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City of Banjul
Tuesday, October 3, 2023

A shelter without name

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During my recent stay in The Gambia I was very busy. In fact I was so busy that I was happy that I still had some vacation left because I needed that when I came back to Sweden. I don’t have any problems being idle for a while, but not the whole day and especially not for three weeks. Because of the pandemic it has been long since I last visited The Gambia so I felt the urge to explore it more than ever before. I have a very good friend who is a lawyer. His name is Malick Jallow, and besides running his own law practise, he also runs a foundation called Malick Jallow Foundation. Through this foundation Malick is helping children with legal issues.

Malick Jallow made me aware of the fact that there are children in prisons in The Gambia, but I will get back to that topic in my next article. Thanks to Malick, my husband and I were able to visit a shelter in Kololi. This shelter is called ……….the shelter in Kololi. Not much thought behind that name, but perhaps that doesn’t matter. We were supposed to meet the manager of the shelter, but he didn’t grace us with his presence. That was a pity, as we wanted to know a lot about the shelter and how it is run. We were met by a member of the staff, she could answer some of our questions but not the most important ones.

This shelter in Kololi is run by the government, as far as we could see it was clean and rather well kept. We only visited one of the wings, where they kept the infants, so we don’t know anything about the other parts of the shelter. It was problematic as the manager didn’t turn up, so our visit was not what we had expected it to be. When we entered one of the rooms at the infant’s wing, I looked into one of the beds. There was a girl, of the size of a 2 year old, a tiny girl who clearly had some kind of disabilities. She was laying in a cot and from what the staff told us, this little girl was laying there the whole day. The little girl is not a baby, she is tiny, but she is actually 6 years old!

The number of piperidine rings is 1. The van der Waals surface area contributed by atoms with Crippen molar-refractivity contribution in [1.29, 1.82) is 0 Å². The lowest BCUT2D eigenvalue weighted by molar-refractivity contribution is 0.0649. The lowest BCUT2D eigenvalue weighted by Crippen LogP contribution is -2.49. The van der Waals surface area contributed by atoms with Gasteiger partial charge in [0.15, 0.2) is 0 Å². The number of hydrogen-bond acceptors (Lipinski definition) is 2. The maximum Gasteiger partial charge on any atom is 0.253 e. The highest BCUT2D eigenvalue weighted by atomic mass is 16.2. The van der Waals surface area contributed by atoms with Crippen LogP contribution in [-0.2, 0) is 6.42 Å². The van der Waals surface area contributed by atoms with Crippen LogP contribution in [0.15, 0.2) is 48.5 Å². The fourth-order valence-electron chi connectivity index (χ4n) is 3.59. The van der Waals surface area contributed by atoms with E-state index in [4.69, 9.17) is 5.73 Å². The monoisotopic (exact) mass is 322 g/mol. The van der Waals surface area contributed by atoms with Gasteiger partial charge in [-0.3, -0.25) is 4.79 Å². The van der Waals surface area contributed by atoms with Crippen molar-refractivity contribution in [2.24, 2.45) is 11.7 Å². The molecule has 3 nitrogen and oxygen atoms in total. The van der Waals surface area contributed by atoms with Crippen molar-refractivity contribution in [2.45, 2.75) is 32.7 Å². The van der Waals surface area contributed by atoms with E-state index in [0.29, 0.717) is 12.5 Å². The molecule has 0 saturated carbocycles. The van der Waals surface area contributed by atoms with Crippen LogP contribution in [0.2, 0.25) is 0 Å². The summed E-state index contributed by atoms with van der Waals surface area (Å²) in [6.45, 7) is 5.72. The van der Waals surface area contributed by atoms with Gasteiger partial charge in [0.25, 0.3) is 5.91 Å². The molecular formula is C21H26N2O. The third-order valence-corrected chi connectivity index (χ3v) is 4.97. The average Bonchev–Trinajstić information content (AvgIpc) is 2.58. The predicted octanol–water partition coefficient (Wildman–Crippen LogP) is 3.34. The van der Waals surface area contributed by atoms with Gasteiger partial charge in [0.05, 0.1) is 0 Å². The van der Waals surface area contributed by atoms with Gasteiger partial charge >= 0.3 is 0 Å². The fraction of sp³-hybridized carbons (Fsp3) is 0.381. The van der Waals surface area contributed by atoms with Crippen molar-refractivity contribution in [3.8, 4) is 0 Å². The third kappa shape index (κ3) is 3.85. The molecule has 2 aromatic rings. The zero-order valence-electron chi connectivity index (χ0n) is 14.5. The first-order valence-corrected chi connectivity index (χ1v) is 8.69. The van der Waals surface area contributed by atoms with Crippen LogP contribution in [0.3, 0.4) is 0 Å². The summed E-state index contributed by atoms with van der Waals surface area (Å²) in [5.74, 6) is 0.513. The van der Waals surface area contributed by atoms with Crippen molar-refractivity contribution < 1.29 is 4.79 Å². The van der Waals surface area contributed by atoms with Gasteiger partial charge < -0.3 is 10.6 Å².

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I don’t blame the staff for not giving the girl any stimulation, I blame those who are responsible for the shelter. Being disabled in The Gambia seems to be another stigma, among all the other stigmas in our society. The shelter in Kololi is run by the government, and the people there who should be responsible for the shelter are raised in the same spirit as everyone else – hide your disabled kids. If you don’t look at the problem it will disappear…..or will it? It doesn’t matter if disabilities are considered as a stigma or not, they exist and people who are affected are still people. We write, and we shout about human rights from time to time, but what about those who can’t speak for themselves?

Compounds are surrounded by high walls, and what is going on behind these walls no one knows. The kids we saw at the shelter were doing okay, but they need more than a roof over their heads and some food. Children, fully abled or disabled, need stimulation but they didn’t get any of that at the shelter we visited.

I wish to share with you some of the articles from UNICEF Convention on the Rights of the Child:

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Article 6

1. States Parties recognize that every child has the inherent right to life.